QUEBEC — Premier François Legault says Quebec is ready to move in and dismantle the freshly installed St-Lambert railroad blockade.
“There was an injunction requested,” Legault told reporters. “As soon as the injunction is granted we will dismantle.”
About an hour after Legault’s remarks, a CN spokesperson confirmed to the Montreal Gazette that the railway had obtained an injunction to clear the tracks in St-Lambert but would not comment further on the situation.
But Legault said the government feels having the police move in is legitimate because unlike Kahnawake, the land in question is not considered Indigenous territory.
“Yes, there is a difference,” Legault said. “It is land that belongs to Quebec, it is not land that belongs to Indigenous peoples.”
He said it will be up to local police force to apply the injunction.
Asked to elaborate on the difference, Legault said.
“In Khanwahake, technically it is the Peacekeepers who are responsible for applying the law, it is indigenous lands,” Legault said. “Yes there is a difference bweteen the two.
Blockade organizers across Canada have said they’re acting in solidarity with those opposed to the Coastal GasLink pipeline project that crosses the traditional territory of the Wet’suwet’en First Nation near Houston, B.C.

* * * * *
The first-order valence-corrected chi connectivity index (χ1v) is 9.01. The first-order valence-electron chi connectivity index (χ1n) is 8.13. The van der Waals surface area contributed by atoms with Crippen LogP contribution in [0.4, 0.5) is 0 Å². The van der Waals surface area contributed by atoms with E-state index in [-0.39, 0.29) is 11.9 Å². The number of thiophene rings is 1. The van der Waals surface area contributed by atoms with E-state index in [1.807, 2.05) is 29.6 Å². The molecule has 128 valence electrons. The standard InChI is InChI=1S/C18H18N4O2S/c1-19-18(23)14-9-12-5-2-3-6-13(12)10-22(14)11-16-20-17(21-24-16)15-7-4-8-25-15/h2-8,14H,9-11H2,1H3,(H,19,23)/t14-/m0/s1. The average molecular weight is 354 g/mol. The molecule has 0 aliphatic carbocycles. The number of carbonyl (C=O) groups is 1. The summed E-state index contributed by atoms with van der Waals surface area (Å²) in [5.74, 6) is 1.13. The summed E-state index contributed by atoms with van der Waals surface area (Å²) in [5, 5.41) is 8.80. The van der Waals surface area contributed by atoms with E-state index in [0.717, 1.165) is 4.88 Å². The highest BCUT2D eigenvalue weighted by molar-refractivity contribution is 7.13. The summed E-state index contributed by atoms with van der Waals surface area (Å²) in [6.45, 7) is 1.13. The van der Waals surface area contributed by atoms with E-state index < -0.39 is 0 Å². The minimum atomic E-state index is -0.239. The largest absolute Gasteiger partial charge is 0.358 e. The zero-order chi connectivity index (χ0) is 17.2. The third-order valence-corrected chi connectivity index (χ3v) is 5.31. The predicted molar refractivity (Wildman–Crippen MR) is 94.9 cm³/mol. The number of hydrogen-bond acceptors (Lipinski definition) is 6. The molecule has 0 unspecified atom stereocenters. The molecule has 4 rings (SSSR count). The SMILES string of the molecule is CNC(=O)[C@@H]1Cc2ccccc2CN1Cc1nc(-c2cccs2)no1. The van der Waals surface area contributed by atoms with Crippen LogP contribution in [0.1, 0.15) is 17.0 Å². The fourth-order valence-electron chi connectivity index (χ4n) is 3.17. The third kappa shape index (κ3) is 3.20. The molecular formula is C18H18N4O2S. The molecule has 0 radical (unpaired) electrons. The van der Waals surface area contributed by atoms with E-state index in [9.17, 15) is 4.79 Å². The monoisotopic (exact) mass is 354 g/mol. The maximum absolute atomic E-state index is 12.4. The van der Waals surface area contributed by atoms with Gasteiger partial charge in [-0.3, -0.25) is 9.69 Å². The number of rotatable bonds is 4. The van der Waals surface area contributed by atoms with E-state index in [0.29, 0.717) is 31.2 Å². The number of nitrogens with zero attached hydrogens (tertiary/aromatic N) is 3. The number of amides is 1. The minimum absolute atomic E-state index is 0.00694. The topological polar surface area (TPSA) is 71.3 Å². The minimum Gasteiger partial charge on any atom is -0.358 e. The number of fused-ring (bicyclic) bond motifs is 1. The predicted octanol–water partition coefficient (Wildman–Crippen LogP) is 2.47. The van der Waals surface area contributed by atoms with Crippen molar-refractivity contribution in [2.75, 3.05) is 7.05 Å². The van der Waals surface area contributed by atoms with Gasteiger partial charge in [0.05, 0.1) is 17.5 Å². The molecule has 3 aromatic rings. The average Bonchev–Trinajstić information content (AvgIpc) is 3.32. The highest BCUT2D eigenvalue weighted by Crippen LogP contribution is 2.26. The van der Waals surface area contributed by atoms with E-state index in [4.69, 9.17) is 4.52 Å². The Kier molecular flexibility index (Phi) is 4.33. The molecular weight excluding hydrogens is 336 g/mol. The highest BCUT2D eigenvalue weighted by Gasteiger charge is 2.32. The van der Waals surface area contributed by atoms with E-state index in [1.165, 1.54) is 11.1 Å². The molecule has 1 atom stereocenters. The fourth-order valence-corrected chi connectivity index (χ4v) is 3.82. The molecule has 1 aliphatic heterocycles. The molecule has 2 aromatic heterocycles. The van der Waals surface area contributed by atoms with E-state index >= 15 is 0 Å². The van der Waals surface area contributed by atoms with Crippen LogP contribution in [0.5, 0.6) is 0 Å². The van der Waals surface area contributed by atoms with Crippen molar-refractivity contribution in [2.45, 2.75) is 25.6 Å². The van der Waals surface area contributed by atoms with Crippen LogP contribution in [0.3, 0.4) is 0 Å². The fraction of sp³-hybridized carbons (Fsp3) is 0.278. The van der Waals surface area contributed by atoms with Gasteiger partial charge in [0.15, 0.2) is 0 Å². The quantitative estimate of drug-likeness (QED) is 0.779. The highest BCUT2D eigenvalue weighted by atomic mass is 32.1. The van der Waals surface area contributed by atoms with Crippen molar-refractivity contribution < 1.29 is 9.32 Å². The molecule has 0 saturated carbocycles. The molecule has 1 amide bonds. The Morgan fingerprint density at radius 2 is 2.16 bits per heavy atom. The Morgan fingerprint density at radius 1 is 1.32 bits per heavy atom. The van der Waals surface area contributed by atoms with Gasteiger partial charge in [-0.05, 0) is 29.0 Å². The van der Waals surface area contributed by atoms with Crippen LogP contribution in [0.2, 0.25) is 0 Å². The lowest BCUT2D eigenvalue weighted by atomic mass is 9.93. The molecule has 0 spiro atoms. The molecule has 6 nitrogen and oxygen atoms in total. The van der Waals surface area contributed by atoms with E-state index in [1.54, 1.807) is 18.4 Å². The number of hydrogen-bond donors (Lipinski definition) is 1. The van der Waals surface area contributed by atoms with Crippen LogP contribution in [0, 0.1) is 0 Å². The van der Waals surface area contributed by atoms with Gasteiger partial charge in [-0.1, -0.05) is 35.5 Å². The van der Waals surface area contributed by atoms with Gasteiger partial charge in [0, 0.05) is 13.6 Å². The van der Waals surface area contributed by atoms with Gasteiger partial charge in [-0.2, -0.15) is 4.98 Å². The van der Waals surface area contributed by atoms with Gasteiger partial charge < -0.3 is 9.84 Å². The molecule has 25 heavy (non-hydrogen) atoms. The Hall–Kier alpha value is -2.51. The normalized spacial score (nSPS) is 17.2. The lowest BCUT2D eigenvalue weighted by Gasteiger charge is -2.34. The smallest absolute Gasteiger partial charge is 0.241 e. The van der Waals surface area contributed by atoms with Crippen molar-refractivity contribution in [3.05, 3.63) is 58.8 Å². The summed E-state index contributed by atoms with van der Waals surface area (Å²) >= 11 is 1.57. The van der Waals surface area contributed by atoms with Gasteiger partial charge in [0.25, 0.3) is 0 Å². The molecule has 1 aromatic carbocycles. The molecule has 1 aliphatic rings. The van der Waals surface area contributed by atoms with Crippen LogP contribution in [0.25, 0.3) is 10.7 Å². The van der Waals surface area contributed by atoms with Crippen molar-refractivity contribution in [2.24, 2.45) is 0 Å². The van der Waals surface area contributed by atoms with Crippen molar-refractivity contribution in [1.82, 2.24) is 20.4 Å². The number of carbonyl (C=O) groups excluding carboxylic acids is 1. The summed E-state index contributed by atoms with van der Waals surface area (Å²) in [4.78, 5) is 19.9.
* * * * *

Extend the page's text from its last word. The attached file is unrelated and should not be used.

In St-Lambert, there were about 25 people, many wearing masks, at the blockade on Thursday morning. None were speaking to media at the scene. There are two tents at the site and a campfire.
There is a heavy police presence around the barricade, which is blocking at least two Canadian National trains. Commuter train service on that line was also cancelled Thursday.
On Twitter, the organizers said they had not yet been served with an injunction. They called for reinforcements to join them.
Legault’s announcement follows a week of warnings from the government that its patience is running thin given the effects the blockades are having on citizens and the economy.
Legault has also been putting pressure on the federal government to take action, calling on Prime Minister Justin Trudeau to set a deadline for the end of negotiations and a lifting of the blockades.
Legault also participated in a conference call Wednesday with Canada’s 12 other premiers and territorial leaders. On Thursday, Legault said while there was no consensus among the premiers on his deadline idea, the group did agree to ask for a conference call with Trudeau later Thursday.
“We are all worried,” Legault said. “We all have significant negative impacts on our economies. He (Trudeau) has to explain to us his plan to get us out of this crisis. There is a real urgency that this be settled, and particularly in Belleville, Ontario.”
Later, Quebec’s opposition parties exerted their rights to call for an emergency debate over the blockade crisis in the legislature.
The debate will last most of the day.
Christopher Curtis of the Montreal Gazette contributed to this report.